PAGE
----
When the new 705 MW combined cycle gas turbine AES Ironwood power plant near Lebanon, Pennsylvania, USA recently went on-line, AES had again taken into account the absolute criticality of its turbine-bypass system design and selected advanced technology valves for all stages of this severe steam power generation service.
A few years ago, the high pressure (HP) feedwater control valves and manually operated HP and reheat superheater drain valves with maximum ΔPs of 115 bar failed at their 688 MW Medway Power Ltd., plant in the UK. The failure of these drilled-hole, cage-guided control valves was due to excessive trim exit kinetic energy (or velocity head – Hv). The replacement valve trim used takes full advantage of multistage-pressure reduction technology to severely limit this Hv.
AES now uses this turbine-bypass system in most of their new power plants
Since then, AES has used this design technology in critical combined cycle, turbine bypass systems in most of its new power plants. In fact in the last five years or so, this critical-service, multistage pressure-reduction technology with severely limited Hv has been utilized internationally in five AES combined cycle plants ranging from the 230 MW AES Barry Power Plant in Wales up to this 705 MW AES Ironwood power plant in Pennsylvania.
Turbine bypass system
The turbine-bypass system at AES Ironwood consists of two, 100 x 250 mm HP steam-bypass-to-cold-reheat valves, two 400 x 400 mm low pressure (LP) steam-bypass-to-condenser, and two 640 x 889 mm hot-reheat-steam-bypass valves to the condenser, with an associated desuperheating spraywater control valve for each steam bypass valve.
The HP bypass-to-cold-reheat valves are designed for steam flows up to 70 kg/s at maximum inlet pressures of 130 bar[a] and ΔPs of 115 bar at 570°C. The LP bypass-to-condenser valves are designed for steam flows up to 11 kg/s at maximum inlet pressures of 4 bar[a] and ΔPs of 3 bar at 27°C. The hot reheat bypass-to-condenser valves are designed for flows up to 95 kg/s at maximum inlet pressures of 30 bar[a] and ΔPs of 29 bar at 570°C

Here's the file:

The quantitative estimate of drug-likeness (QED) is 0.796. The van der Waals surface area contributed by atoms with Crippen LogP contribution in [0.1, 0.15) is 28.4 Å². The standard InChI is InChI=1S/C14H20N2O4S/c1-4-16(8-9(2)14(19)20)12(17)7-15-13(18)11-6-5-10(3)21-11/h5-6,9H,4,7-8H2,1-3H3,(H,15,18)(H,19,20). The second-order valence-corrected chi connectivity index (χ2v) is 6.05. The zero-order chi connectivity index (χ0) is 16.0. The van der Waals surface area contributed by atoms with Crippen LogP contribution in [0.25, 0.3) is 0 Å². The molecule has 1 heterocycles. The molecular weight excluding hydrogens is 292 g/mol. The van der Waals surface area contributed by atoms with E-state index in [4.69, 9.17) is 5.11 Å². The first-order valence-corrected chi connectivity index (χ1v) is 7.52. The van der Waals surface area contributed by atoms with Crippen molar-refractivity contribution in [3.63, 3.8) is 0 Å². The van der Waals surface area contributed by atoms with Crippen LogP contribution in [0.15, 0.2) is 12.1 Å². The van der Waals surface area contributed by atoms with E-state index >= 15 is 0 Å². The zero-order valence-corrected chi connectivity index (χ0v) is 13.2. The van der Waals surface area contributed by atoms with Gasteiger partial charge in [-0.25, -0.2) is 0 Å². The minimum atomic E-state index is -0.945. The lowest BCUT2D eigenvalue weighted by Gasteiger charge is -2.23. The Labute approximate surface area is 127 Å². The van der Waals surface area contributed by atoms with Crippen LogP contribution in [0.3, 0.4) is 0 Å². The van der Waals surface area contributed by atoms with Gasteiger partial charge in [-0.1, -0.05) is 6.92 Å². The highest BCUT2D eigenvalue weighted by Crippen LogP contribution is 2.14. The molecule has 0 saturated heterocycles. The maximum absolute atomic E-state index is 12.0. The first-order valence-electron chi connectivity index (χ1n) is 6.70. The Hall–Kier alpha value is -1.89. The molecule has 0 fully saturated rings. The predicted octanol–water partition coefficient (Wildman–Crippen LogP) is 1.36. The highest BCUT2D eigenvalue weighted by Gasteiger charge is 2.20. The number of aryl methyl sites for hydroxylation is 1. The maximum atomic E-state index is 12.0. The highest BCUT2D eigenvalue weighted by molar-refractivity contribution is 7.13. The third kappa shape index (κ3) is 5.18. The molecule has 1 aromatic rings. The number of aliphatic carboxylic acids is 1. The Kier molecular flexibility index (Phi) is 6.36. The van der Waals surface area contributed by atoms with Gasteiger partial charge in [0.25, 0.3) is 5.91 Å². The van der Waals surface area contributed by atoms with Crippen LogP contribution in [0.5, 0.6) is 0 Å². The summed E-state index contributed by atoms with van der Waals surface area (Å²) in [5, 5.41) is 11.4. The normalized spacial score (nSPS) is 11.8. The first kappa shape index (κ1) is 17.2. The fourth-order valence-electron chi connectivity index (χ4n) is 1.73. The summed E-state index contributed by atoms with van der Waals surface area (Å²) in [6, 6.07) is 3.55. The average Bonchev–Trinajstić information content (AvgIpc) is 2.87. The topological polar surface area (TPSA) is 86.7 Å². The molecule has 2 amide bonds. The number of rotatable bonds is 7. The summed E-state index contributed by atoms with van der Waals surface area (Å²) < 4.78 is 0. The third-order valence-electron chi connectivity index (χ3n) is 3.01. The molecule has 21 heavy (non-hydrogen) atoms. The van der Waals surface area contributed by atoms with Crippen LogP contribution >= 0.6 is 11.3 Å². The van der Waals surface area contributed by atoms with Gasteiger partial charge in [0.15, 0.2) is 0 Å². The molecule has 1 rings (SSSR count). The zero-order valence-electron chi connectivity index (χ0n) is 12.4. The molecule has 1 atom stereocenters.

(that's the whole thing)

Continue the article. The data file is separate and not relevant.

Because of the high ΔPs experienced with these HP bypass-to-cold-reheat valves and in their associated desuperheating spraywater control valves, these valves use the same advanced-technology multistage pressure-reduction trim, as did the retrofitted and replacement Medway valves. In addition, AES now incorporated a recently developed steam-assisted desuperheating nozzle design that provides supersonic atomized steam with compound-swirl, steam-plume shaping which maintains even, consistent temperature control and reduces wear and damage to downstream piping.
The new 705 MW AES Ironwood plant will use the new technology
To assure multistage pressure reduction in the HP bypass-to-cold-reheat bypass valves and their associated spraywater control valves, their design incorporates a stack of tortuous-path punched disks that force a series of right-angle, pressure reducing flow turns. In this technology the trim-exit kinetic energy, or velocity head (Hv = PV2/2g) is held to less than 4.8 bar to control potential noise and vibration and eliminate the potential for their damaging effects.
In addition, each disk incorporates a pressure-equalizing ring (PER) on its inside diameter to ensure that equal pressure acts radially around the circumference of the plug at any position in its stroke. This design keeps the plug centred at all loads, thus preventing plug vibration.
LP bypass-to-condenser valves and the hot-reheat bypass-to-condenser valves incorporate such design features as a small drilled-hole cage design which produces a frequency that results in low noise levels as well as multiple, integral spraywater nozzles to eliminate the need for additional piping sections and effective means to assure rapid steam dispersion.
AES has recently purchased this turbine-bypass system arrangement for another 720 MW combined cycle plant in the USA scheduled to start-up in the near future.
Mobile SF6 leakage detection technology
ESB International and Furmanite have joined forces to launch what is claimed to be the first mobile SF6 leakage detection and repair service outside of the US.
Available through Belmont Technologies, the system uses the latest laser imaging GasVue TG-30 camera to detect SF6 leaks in gas insulated switchgear.
GasVue TG-30 shows here the leaks are detected in real-time on a TV monitor at distances of up to 30m. SF6 leaks of less than 1kg/yr can be detected while the equipment remains in service.
Once the leak is detected it can be sealed using a carbon fibre composite compound patented by Furmanite. This surface seal does not penetrate the switchgear. It is classed as a permanent seal and has a life expectancy of 20+ years.
Commenting on plans for the roll out of the service, Donough McGillycuddy, managing director of Belmont Technologies said: “We will first be offering the service in Ireland before branching out into Europe. Our first contract is at the 1000 MW Money Point CCGT power station in Ireland. We have also had an enquiry from Endesa.”
The new service will help power companies meet new EC rules on emissions.